Don’t Be Scared–We’ve Done this Before

Low-Code from Mendix Is the Latest Chapter in Evolutionary History

Low-Code and especially Mendix are the talk of both the tech industry and the business world right now. As organizations learn more about it, many are wary of adopting something that appears so new. But they needn’t worry. Not only has Low-Code been around most of this century, it is also just the latest example of mechanisms we’ve seen at work since the beginning of computer programming–and of history itself.

Low-Code is the product of two phenomena that throughout time have guided the evolution of both humans and the tools we use: continual improvement and specialization. Continual improvement explains how a simple ox-powered plow that pretty much anyone could build (but only a few were strong enough to use) eventually morphed into a complex, diesel-powered, automated plow that requires specialists to build (but nearly anyone can operate). It’s also why our tools are always becoming more powerful, more precise, and ultimately easier to use.

The second phenomenon is specialization. Specialization is why so many of us buy clothes and food instead of making or growing it ourselves: it’s just more efficient for people with specific skills and toolkits to dedicate themselves to honing those skills and toolkits, then exchange their output with others with different specialized skills and toolkits. Without specialization, all of us would have to learn to produce everything from food to manufactured goods ourselves.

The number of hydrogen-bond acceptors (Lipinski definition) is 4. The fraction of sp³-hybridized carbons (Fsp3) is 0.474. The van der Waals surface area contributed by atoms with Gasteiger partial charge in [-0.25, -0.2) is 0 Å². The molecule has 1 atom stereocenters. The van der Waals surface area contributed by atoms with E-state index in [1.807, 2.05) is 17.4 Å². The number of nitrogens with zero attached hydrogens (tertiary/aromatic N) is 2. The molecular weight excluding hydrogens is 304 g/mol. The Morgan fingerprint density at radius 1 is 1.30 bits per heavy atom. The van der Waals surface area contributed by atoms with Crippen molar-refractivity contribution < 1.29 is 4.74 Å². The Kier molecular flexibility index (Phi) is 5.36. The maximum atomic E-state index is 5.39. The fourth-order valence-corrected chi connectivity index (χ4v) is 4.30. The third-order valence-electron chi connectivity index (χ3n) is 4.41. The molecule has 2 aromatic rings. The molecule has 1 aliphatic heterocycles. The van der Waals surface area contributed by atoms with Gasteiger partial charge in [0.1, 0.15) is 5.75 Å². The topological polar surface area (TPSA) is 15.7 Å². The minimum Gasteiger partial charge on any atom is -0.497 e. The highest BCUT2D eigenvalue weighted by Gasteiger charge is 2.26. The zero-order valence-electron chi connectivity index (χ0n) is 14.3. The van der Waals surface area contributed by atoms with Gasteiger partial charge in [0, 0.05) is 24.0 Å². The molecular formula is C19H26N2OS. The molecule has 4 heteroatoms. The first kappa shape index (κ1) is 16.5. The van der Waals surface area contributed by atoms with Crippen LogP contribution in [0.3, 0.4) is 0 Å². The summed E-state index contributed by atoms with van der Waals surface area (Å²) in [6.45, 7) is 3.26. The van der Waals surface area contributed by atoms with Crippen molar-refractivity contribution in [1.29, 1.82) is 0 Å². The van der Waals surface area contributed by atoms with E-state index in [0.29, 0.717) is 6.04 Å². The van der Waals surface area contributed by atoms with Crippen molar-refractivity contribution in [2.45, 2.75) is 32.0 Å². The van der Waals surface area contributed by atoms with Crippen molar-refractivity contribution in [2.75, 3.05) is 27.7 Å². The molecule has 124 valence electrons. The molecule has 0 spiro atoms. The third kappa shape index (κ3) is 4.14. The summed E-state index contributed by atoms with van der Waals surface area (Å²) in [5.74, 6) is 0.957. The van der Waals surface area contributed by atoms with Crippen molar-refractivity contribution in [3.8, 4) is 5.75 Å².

Eventually, we humans  improve our tools until they almost operate themselves, at which point the need for skills specialization significantly decreases until nearly everyone can use the tools effectively.

And the Cycle Begins Again

Software development has also followed this cycle. Decades ago, the first software developers wrote in machine code, which spoke directly to the CPU to get work done. Because writing code that speaks directly to a CPU is a meticulous undertaking requiring substantial training and a high degree of skill, all computer programming required a lot of specialization. So business software development was divided into two clearly defined groups:  programmers who wrote code and business people who defined the business processes that programmers automated. These two sides of business software creation came together only through the mediation of business and systems analysts.